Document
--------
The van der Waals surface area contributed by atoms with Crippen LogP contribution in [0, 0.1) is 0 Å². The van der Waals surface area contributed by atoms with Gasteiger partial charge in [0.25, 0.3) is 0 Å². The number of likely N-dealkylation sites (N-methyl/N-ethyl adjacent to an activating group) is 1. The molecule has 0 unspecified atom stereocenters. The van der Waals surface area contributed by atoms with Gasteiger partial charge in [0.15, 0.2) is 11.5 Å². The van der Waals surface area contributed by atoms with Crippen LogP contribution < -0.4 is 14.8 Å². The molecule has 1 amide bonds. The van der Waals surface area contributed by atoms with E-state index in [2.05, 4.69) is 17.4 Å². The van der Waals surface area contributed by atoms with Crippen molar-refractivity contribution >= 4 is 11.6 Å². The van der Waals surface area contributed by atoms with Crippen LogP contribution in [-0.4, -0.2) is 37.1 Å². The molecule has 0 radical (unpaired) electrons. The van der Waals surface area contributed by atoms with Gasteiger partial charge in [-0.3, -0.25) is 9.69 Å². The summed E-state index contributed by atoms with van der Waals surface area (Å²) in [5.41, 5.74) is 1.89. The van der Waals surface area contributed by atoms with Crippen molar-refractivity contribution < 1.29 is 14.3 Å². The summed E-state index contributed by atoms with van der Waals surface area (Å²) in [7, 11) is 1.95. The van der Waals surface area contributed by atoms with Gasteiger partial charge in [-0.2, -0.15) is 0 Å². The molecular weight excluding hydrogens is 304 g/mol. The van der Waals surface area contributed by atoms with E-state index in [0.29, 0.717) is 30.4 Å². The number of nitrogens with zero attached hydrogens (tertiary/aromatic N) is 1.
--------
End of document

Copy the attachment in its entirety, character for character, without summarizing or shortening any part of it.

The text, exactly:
The van der Waals surface area contributed by atoms with Crippen LogP contribution in [0, 0.1) is 0 Å². The van der Waals surface area contributed by atoms with Gasteiger partial charge in [0.25, 0.3) is 0 Å². The number of likely N-dealkylation sites (N-methyl/N-ethyl adjacent to an activating group) is 1. The molecule has 0 unspecified atom stereocenters. The van der Waals surface area contributed by atoms with Gasteiger partial charge in [0.15, 0.2) is 11.5 Å². The van der Waals surface area contributed by atoms with Crippen LogP contribution < -0.4 is 14.8 Å². The molecule has 1 amide bonds. The van der Waals surface area contributed by atoms with E-state index in [2.05, 4.69) is 17.4 Å². The van der Waals surface area contributed by atoms with Crippen molar-refractivity contribution >= 4 is 11.6 Å². The van der Waals surface area contributed by atoms with Crippen LogP contribution in [-0.4, -0.2) is 37.1 Å². The molecule has 0 radical (unpaired) electrons. The van der Waals surface area contributed by atoms with Gasteiger partial charge in [-0.3, -0.25) is 9.69 Å². The summed E-state index contributed by atoms with van der Waals surface area (Å²) in [5.41, 5.74) is 1.89. The van der Waals surface area contributed by atoms with Crippen molar-refractivity contribution < 1.29 is 14.3 Å². The summed E-state index contributed by atoms with van der Waals surface area (Å²) in [7, 11) is 1.95. The van der Waals surface area contributed by atoms with Gasteiger partial charge in [-0.2, -0.15) is 0 Å². The molecular weight excluding hydrogens is 304 g/mol. The van der Waals surface area contributed by atoms with E-state index in [0.29, 0.717) is 30.4 Å². The number of nitrogens with zero attached hydrogens (tertiary/aromatic N) is 1.